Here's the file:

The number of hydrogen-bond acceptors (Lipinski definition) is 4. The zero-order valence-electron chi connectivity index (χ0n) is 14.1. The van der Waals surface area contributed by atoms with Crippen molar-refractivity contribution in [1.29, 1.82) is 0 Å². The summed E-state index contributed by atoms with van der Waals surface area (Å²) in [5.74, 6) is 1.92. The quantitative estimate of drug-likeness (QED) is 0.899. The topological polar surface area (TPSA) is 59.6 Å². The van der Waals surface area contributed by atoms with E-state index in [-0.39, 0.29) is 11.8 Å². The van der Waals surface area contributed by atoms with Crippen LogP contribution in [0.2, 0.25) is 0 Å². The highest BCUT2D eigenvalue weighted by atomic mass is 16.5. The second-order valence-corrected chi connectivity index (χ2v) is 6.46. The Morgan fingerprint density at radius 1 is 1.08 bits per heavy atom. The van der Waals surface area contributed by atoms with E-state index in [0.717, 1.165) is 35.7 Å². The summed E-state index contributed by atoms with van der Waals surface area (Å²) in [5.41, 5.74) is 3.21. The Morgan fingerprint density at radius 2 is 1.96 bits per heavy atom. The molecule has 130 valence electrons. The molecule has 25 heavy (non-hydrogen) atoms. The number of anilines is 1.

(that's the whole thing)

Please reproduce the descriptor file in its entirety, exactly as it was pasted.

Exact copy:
The number of hydrogen-bond acceptors (Lipinski definition) is 4. The zero-order valence-electron chi connectivity index (χ0n) is 14.1. The van der Waals surface area contributed by atoms with Crippen molar-refractivity contribution in [1.29, 1.82) is 0 Å². The summed E-state index contributed by atoms with van der Waals surface area (Å²) in [5.74, 6) is 1.92. The quantitative estimate of drug-likeness (QED) is 0.899. The topological polar surface area (TPSA) is 59.6 Å². The van der Waals surface area contributed by atoms with E-state index in [-0.39, 0.29) is 11.8 Å². The van der Waals surface area contributed by atoms with Crippen LogP contribution in [0.2, 0.25) is 0 Å². The highest BCUT2D eigenvalue weighted by atomic mass is 16.5. The second-order valence-corrected chi connectivity index (χ2v) is 6.46. The Morgan fingerprint density at radius 1 is 1.08 bits per heavy atom. The van der Waals surface area contributed by atoms with E-state index in [0.717, 1.165) is 35.7 Å². The summed E-state index contributed by atoms with van der Waals surface area (Å²) in [5.41, 5.74) is 3.21. The Morgan fingerprint density at radius 2 is 1.96 bits per heavy atom. The molecule has 130 valence electrons. The molecule has 25 heavy (non-hydrogen) atoms. The number of anilines is 1.